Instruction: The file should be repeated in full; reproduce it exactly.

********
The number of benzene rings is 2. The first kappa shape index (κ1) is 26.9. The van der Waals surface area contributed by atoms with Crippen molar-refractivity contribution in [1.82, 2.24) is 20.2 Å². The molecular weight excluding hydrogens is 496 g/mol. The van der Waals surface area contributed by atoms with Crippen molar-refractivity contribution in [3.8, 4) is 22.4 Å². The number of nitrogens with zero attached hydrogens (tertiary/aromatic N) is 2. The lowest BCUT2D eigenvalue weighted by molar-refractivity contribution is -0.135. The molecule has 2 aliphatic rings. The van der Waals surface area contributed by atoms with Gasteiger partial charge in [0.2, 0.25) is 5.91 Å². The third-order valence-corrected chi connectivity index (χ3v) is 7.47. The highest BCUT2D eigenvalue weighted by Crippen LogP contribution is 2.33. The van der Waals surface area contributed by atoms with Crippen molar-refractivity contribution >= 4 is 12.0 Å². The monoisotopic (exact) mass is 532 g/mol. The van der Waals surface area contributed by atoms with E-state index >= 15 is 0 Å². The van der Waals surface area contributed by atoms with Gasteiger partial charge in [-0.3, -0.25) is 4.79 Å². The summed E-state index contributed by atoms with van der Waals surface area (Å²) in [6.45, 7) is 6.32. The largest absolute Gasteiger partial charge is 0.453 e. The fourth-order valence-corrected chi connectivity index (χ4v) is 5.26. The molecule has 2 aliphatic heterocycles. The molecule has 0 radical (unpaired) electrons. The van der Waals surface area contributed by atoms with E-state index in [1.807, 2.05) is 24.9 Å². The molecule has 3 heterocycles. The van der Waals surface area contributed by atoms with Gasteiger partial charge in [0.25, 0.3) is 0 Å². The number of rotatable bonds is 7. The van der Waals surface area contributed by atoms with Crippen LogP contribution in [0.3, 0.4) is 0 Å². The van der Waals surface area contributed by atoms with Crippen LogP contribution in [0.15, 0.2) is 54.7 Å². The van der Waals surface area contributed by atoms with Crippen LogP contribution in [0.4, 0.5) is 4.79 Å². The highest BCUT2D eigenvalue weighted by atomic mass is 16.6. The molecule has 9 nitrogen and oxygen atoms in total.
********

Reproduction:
The number of benzene rings is 2. The first kappa shape index (κ1) is 26.9. The van der Waals surface area contributed by atoms with Crippen molar-refractivity contribution in [1.82, 2.24) is 20.2 Å². The molecular weight excluding hydrogens is 496 g/mol. The van der Waals surface area contributed by atoms with Crippen molar-refractivity contribution in [3.8, 4) is 22.4 Å². The number of nitrogens with zero attached hydrogens (tertiary/aromatic N) is 2. The lowest BCUT2D eigenvalue weighted by molar-refractivity contribution is -0.135. The molecule has 2 aliphatic rings. The van der Waals surface area contributed by atoms with Gasteiger partial charge in [0.2, 0.25) is 5.91 Å². The third-order valence-corrected chi connectivity index (χ3v) is 7.47. The highest BCUT2D eigenvalue weighted by Crippen LogP contribution is 2.33. The van der Waals surface area contributed by atoms with Crippen molar-refractivity contribution >= 4 is 12.0 Å². The monoisotopic (exact) mass is 532 g/mol. The van der Waals surface area contributed by atoms with E-state index >= 15 is 0 Å². The van der Waals surface area contributed by atoms with Gasteiger partial charge in [-0.3, -0.25) is 4.79 Å². The summed E-state index contributed by atoms with van der Waals surface area (Å²) in [6.45, 7) is 6.32. The largest absolute Gasteiger partial charge is 0.453 e. The fourth-order valence-corrected chi connectivity index (χ4v) is 5.26. The molecule has 2 aliphatic heterocycles. The molecule has 0 radical (unpaired) electrons. The van der Waals surface area contributed by atoms with E-state index in [1.807, 2.05) is 24.9 Å². The molecule has 3 heterocycles. The van der Waals surface area contributed by atoms with Gasteiger partial charge in [0.25, 0.3) is 0 Å². The number of rotatable bonds is 7. The van der Waals surface area contributed by atoms with Crippen LogP contribution in [0.3, 0.4) is 0 Å². The van der Waals surface area contributed by atoms with Crippen LogP contribution in [0.15, 0.2) is 54.7 Å². The van der Waals surface area contributed by atoms with Crippen LogP contribution in [0.4, 0.5) is 4.79 Å². The highest BCUT2D eigenvalue weighted by atomic mass is 16.6. The molecule has 9 nitrogen and oxygen atoms in total.